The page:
My first ATF test

Alan Somers asomers at
Wed Feb 26 03:59:14 UTC 2014

On Tue, Feb 25, 2014 at 11:33 AM, Peter Holm <peter at> wrote:
> On Tue, Feb 25, 2014 at 09:47:52AM -0700, Alan Somers wrote:
>> On Tue, Feb 25, 2014 at 9:11 AM, Peter Holm <peter at> wrote:
>> > In order to understand how ATF works I wrote a small test so I had
>> > something to work with:
>> >
>> > Did I get it right?
>> ATF-wise, it looks good.  However, it's a bad idea to use random
>> numbers in test code, except in stress tests.  Random numbers result
>> in irreproducible tests.  How about replacing the body of dup2_r234131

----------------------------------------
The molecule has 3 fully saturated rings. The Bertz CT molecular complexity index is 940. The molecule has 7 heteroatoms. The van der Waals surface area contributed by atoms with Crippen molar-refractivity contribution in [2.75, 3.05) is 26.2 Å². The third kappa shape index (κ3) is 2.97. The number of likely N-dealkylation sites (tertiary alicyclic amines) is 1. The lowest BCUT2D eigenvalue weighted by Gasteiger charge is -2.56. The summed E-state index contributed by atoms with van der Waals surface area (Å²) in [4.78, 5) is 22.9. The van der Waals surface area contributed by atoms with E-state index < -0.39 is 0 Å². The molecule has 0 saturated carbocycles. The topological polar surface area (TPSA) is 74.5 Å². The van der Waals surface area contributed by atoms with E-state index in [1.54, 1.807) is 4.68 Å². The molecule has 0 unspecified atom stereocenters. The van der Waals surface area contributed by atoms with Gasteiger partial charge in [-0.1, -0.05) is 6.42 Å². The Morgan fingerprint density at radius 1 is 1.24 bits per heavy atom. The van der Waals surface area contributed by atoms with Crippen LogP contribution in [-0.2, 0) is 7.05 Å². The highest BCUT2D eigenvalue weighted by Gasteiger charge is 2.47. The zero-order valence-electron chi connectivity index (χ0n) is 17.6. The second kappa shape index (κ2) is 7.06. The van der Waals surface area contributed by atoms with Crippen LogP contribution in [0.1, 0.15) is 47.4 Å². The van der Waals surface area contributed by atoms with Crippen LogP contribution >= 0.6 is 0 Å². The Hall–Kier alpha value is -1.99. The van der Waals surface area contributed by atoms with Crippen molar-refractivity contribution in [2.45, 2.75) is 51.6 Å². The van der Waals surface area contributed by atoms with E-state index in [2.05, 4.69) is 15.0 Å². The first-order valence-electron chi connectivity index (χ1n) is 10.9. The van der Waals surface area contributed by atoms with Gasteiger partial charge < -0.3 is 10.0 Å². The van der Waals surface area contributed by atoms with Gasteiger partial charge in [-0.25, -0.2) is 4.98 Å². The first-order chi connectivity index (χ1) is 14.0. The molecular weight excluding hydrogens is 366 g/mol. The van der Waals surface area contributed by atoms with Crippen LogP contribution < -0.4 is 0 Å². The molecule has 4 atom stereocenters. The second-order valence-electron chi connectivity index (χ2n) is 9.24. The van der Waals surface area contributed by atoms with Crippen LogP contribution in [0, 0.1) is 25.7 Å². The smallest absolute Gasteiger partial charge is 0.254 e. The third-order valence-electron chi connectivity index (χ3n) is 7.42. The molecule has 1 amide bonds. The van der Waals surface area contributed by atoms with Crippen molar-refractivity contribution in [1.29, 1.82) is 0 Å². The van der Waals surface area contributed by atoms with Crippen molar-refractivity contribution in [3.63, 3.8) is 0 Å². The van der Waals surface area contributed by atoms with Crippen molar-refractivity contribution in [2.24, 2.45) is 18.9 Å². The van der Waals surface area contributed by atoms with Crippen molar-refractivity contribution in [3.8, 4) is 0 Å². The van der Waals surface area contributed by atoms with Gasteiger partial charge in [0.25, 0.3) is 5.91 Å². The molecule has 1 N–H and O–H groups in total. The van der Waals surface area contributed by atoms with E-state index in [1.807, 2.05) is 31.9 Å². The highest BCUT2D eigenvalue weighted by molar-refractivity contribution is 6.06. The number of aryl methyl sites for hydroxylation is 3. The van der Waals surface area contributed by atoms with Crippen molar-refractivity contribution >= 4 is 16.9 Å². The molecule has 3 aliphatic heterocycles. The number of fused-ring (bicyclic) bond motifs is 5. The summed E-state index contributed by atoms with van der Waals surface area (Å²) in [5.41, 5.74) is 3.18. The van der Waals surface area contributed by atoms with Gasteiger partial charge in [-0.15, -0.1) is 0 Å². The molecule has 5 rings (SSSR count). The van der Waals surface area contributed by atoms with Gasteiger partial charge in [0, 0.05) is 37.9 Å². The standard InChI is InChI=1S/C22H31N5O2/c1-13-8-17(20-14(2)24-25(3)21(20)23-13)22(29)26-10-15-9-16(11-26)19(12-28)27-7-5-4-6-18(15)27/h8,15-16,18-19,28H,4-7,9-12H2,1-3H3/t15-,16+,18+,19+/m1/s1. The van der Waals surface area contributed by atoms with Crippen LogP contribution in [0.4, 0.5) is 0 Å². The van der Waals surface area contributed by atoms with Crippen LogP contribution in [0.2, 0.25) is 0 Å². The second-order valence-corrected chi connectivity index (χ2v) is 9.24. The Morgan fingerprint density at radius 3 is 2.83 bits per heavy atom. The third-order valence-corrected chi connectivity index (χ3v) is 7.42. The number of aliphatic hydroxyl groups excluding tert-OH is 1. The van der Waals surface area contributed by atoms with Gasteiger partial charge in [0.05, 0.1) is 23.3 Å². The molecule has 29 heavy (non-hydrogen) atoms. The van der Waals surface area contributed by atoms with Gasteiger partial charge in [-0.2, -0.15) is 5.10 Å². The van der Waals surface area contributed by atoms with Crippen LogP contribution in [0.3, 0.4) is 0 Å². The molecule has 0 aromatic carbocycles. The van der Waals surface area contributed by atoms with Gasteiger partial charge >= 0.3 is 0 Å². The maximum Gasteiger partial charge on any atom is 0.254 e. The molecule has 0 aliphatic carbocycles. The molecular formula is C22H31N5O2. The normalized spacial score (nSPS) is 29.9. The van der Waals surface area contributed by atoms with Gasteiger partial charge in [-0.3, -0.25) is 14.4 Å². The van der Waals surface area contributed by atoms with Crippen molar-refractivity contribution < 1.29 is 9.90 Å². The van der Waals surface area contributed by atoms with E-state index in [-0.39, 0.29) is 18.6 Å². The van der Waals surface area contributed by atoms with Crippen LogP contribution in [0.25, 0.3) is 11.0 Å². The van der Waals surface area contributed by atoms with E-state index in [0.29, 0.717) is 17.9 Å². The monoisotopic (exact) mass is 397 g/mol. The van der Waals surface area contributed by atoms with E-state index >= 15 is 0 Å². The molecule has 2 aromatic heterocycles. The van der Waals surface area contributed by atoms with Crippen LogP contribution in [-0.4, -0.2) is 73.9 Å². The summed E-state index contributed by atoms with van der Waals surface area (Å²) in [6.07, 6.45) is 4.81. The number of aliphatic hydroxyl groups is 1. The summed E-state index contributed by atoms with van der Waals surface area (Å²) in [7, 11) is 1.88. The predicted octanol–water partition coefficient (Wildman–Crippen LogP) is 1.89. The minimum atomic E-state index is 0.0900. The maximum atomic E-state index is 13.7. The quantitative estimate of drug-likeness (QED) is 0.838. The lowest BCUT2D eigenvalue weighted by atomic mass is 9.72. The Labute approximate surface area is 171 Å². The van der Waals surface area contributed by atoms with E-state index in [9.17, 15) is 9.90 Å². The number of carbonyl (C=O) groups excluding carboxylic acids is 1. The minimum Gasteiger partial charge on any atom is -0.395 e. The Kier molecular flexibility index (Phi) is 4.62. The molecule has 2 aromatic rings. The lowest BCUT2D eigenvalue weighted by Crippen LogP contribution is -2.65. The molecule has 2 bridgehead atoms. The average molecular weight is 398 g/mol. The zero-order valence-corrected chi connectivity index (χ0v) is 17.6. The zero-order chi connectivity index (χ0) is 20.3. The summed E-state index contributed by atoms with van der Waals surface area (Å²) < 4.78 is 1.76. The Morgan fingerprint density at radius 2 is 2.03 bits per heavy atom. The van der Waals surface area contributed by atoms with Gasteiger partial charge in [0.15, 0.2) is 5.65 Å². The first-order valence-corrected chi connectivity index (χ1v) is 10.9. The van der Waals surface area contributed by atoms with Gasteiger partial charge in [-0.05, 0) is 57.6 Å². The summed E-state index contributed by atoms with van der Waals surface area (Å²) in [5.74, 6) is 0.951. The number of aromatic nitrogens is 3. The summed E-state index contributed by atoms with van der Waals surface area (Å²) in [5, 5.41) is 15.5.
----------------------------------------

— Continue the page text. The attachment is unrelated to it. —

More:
>> with something like this?
> Thank you for looking at this.
>>   int fd1, fd2, ret;
>>   fd1 =  open("/etc/passwd", O_RDONLY);
>>   fd2 = INT_MAX;
>>   ret = dup2(fd1, fd2);
>>   ATF_CHECK_EQ(-1, ret);
>>   ATF_CHECK_EQ(EBADF, errno);
> OK.
>> On a side note, perhaps WARNS should be set in, so we
>> won't have to set it in every other Makefile.
> I agree.
> I have a style question:
> You have the constant as first argument to ATF_CHECK_EQ. It seems
> that NetBSD has chosen to have it last, in most cases. Is your
> choice the FreeBSD standard?

The atf-c-api(3) man page doesn't recommend one or the other, and its
examples show it both ways.  My personal habit is to put the constant
first.  It's been ingrained by both googletest and Ruby's test/unit,
which both have a clear policy.  Personally, I would say that if
you're editing an existing file, try to keep with its preexisting
style.  Otherwise, I don't think it matters.

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